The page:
For Asheville literary tourists, though, the Vanderbilt library will sing to you. Yes, yes: it’s a tad ominous and creepy. However, at Christmas, the library is stunning with festive decorations and trees.
A few fun facts: At the age of 12, George Vanderbilt started recording everything that he read in a journal. He would send the books he collected to a bookbinder and ultimately accumulated over 22,000 volumes.
I still also need to check out The Library Lounge, located within the Biltmore’s Inn. They serve lunch, snacks, and cocktails. Sounds bookish to me!
Don’t miss visiting Biltmore.
Pack Memorial Library
Although one of the local libraries, Pack Memorial Library in downtown Asheville is a must for biblio-tourists. Just don’t forget that this is a working public library and reprieve for locals. Pack is also the main Buncombe County public library and was first built in 1911. The space you see today is the newer building designed in 1978.
Drop in and head to the used bookstore and see what art exhibits they are showcasing throughout the library. You will find Asheville history scattered throughout, too.
While you are spending time in downtown Asheville, you will see references everywhere to Pack. Head into High-Wire Brewing – South Slope, for example, and you will spy photo archives from Pack hanging in the restrooms.
Literary Connections In Asheville
Omni Grove Park Inn
The Omni Grove Park Inn is well-known for its gorgeous sunsets over the mountains. In fact, the Grove Park Inn was the inspiration for Uncorked Asheville’s logo. You can sit on top of the terraces on Sunset Mountain while looking upon downtown Asheville and the Blue Ridge Mountains.
The Grove Park Inn used to be the rising destination–during the Vanderbilt’s time–of the elite who wanted to escape into the mountains and also cure their ailments. Nothing beats fresh mountain air and quinine for tuberculosis…
So what is the Omni’s mark in literary history? My personal favorite: F. Scott Fitzgerald spent two summers here in 1935 and 1936. Rumor has it, he drank a lot and got booted out for shooting at the ceiling…
Today, you can stay over on this luxurious property or just go for food, including dinner and drinks. The fireplaces will you warm your soul for an Appalachia Christmas filled with gingerbread house displays. In the fall, the foliage will blow you away. You don’t have to be an overnight guest to visit the property.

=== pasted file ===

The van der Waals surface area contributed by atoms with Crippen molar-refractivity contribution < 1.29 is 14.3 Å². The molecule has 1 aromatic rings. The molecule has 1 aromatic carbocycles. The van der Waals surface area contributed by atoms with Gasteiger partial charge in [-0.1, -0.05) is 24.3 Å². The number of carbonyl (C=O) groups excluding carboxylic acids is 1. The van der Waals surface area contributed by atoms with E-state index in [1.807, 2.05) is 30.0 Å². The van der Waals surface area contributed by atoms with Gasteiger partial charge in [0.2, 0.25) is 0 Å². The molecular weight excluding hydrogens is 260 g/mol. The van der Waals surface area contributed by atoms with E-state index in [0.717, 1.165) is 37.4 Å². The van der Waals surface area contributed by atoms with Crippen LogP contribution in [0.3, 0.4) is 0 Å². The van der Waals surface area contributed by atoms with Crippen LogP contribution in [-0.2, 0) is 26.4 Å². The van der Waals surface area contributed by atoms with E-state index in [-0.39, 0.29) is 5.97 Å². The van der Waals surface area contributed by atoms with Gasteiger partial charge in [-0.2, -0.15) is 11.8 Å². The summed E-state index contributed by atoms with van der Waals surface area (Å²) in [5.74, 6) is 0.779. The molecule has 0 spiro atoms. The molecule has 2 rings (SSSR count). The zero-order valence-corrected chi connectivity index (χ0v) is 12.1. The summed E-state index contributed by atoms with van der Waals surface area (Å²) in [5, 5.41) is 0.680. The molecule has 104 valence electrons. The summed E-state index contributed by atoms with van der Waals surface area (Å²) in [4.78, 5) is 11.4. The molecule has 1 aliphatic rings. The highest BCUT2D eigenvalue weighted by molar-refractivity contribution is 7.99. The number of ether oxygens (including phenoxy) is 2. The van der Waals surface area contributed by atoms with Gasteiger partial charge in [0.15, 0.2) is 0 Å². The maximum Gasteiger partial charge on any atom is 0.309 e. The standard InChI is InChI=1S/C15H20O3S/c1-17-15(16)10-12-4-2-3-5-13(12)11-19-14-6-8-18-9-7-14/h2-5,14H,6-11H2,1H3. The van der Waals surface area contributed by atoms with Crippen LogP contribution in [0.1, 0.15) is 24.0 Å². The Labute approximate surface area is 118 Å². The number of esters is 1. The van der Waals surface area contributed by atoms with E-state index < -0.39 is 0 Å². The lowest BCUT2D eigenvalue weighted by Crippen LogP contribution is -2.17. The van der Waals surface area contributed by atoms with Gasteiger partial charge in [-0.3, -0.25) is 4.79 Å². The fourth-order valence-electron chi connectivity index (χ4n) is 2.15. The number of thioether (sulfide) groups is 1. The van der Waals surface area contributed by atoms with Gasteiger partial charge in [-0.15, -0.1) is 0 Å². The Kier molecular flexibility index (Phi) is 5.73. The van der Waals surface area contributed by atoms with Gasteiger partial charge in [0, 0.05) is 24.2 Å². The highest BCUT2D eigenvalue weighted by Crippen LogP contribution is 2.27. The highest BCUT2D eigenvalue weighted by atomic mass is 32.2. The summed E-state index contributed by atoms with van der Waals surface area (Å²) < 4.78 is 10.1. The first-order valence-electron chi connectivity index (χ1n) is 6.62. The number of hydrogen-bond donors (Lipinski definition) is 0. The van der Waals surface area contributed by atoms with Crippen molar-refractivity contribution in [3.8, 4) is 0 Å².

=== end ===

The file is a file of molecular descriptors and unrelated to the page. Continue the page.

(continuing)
Stop by The Omni Grove Park Inn.
Former Highland Hospital
Along with F. Scott Fitzgerald, let’s not forget his wife, Zelda, who was also a writer. Zelda suffered from mental health issues and stay at Highland Hospital. Unfortunately, she perished in the 1948 fire, a story that Lee Smith captured in her novel, Guests On Earth.
Relocated to Montford in 1912, psychiatrist Dr. Robert S. Carroll founded “Dr. Carroll’s Sanatorium” or Highland Hospital. He believed that diet, therapy, and exercise could help cure sick and anxious patients.
Highland Hospital no longer exists today, but is, instead, a commercial district filled with businesses on Zillicoa St.
Asheville For Book Lovers In Nature
The Hunger Games Waterfalls Near Asheville
One of my favorite outdoor Asheville recommendations for book lovers is visiting The Hunger Games waterfalls at Dupont State Forest. DuPont around 40 minutes from Asheville.
Triple Falls is both breathtaking and famous for the filming of The Hunger Games. Remember the scene where Katniss almost steps on Peeta’s face in the waterfalls? That’s Triple Falls. Further along the forest, find Bridal Falls where Katniss cools her burning leg from the fireballs.
Producers shot a few more scenes around the Craggy Pinnacle Trail area at the tip of North Asheville, including the Arena. Much further away in Henry River Mill Village, you can find the filming for District 12. AND, parts of the Capitol were filmed at the Charlotte Convention Center. The list goes on and on.
Hike The Hunger Games waterfalls at DuPont.
Gravestone Hunting For Famous Literary Figures
Wha?!?! Yesss, you heard me, right. This post took a dark turn… Many famous Asheville authors and writers are buried around the city.
Let’s start with Thomas Wolfe. Head, respectfully and reverently, to Riverside Cemetery to find tombstones for Thomas Wolfe and his parents.
Another famous writer, O’Henry is also in eternal slumber at Riverside. You’ll need to look for his real name, William Sydney Porter, though.
Lesser known, Wilma Dykeman is buried at Lewis Memorial Park. Dykeman’s books include The French Broad and Family Of Earth. She wrote both American fiction and nonfiction, chronicling Appalachia life.
Dykeman grew up in the Beaverdam area of North Asheville and attended Biltmore Junior College, which is now UNC-Asheville. She advocated for the economic protection and development along the French Broad River.
Literary Festivals In & Near Asheville
Asheville is a writer’s dream with those wistful Blue Ridge Mountains. A few literary festivals include the Carolina Mountains Literary Festival in nearby Burnsville, NC and the WNC Spring Literary Festival.
Asheville Is A Book Lover’s Dream, Right?!
So, are you ready to take a literary pilgrimage in Asheville, NC? Why not when there are books, booze, and travel involved? Asheville’s literary heritage is wild, inspiring, and thirst-quenching. Don’t hesitate to comment below with questions or places we’ve missed that you love.